||Directed Electronics' 1100D
|Directed's latest addition offers class D quality
and tons of power.
Price & Contact: $720; 760-598-6200; www.directed.com
|by Brian Smith|
|Class D subwoofer amps are popping up everywhere. This issue's amp du jour is the 1100D from Directed, a division of DEI. Features include a subsonic filter, bass boost with wired remote, polarity invert, variable crossover frequency adjustment, and the ability to bridge two units into a single load.
The 1100D performed quite well during its ride on our test bench. Maximum output measured 1072 watts driving a 1-ohm resistive load. Output into a 2-ohm reactive load measured 808 watts. Efficiency is the major benefit of a class D design, and the 1100D is among the best that we've tested. We observed 73 percent efficiency at 1/3 maximum power into 1 ohm. This is especially impressive considering that the 1100D doesn't double its output when the load impedance is decreased from 2 ohms to 1 ohm. This would indicate that efficiency into 2 ohms might be even better.
Connections and Adjustments
Connections to the 1100D include RCA inputs that are internally summed, RCA invert in and out (for use in slave mode), a remote connector, and hefty gold-plated screw terminals for all power and ground connections. Adjustments include input sensitivity, subsonic filter enable and frequency adjustment, crossover cutoff frequency, bass boost enable, master/slave switch, and a polarity reversal switch.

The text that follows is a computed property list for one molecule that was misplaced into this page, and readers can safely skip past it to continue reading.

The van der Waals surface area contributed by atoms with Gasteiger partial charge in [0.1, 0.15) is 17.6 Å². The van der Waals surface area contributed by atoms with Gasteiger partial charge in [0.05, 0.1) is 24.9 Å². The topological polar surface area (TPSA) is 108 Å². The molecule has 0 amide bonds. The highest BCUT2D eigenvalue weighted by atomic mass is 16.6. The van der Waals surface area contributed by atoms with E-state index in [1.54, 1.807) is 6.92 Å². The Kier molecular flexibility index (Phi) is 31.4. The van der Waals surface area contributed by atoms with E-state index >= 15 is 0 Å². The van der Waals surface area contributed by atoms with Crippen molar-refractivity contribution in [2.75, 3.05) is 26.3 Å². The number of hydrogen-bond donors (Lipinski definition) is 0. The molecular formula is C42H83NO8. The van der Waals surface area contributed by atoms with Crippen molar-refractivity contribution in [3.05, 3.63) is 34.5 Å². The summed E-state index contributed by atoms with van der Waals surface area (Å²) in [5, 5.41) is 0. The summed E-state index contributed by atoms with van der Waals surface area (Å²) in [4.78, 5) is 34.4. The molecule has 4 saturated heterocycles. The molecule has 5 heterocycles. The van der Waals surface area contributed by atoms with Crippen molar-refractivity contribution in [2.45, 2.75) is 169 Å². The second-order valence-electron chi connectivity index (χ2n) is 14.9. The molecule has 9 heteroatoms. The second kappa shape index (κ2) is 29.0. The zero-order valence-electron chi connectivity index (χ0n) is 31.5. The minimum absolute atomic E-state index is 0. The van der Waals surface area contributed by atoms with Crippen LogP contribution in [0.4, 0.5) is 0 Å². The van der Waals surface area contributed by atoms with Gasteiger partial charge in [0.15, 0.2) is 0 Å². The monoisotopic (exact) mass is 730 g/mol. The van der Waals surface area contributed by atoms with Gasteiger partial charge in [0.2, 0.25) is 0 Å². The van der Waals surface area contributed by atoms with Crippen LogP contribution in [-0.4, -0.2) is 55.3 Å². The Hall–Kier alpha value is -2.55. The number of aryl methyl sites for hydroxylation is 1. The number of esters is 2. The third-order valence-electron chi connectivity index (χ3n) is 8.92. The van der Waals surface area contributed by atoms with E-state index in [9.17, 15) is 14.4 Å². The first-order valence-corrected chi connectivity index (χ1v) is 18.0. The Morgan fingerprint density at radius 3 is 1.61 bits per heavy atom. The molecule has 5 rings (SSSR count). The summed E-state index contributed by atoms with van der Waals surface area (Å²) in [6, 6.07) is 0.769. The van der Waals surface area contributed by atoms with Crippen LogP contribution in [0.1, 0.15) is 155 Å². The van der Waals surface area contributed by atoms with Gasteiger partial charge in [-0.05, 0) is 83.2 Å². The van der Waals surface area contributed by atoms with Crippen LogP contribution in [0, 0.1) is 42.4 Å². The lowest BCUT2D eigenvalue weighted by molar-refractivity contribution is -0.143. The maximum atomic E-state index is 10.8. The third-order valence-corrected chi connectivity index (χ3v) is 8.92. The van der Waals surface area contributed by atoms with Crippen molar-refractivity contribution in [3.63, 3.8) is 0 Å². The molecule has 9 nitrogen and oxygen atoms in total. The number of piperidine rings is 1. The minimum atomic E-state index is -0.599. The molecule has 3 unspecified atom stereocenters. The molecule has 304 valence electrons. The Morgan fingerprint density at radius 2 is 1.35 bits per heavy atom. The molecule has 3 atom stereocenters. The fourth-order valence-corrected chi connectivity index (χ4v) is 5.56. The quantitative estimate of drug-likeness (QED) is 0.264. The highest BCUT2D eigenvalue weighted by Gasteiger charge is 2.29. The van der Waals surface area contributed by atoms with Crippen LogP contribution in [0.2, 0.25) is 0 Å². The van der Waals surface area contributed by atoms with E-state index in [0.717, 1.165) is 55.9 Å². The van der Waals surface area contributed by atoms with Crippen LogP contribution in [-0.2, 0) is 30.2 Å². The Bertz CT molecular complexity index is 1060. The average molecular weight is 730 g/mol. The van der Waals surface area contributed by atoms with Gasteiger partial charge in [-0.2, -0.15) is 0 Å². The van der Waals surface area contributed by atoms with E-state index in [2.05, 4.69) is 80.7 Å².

Like most other class D designs, the 1100D runs relatively cool and provides a lot of output for its size. Unlike most of the others, its front end provides a fair amount of flexibility, namely the ability to bridge two amps on one load. This should allow installations that range anywhere from mild to wild. One word of warning - in a bridged configuration, two of these puppies will develop upwards of 80 Volts. That's more than enough to make you wet your pants if you get across the outputs when the amps are near full boogie.
The manual for this unit covers only two amps, the 1100D and its little brother the 600D. However, it's nearly a novel. Its 16 pages provide you with lots of usable information. My favorite part is the complete lack of a troubleshooting guide. Most of these guides are so inane that it's practically a crime to waste the paper printing them. When an amp won't turn on, does anyone really need a manual to point out that you may have a bad connection or fuse? If the thoroughness of an owners manual had any correlation with amp quality, the 600D and 1100D would probably be the best car audio amplifiers ever made.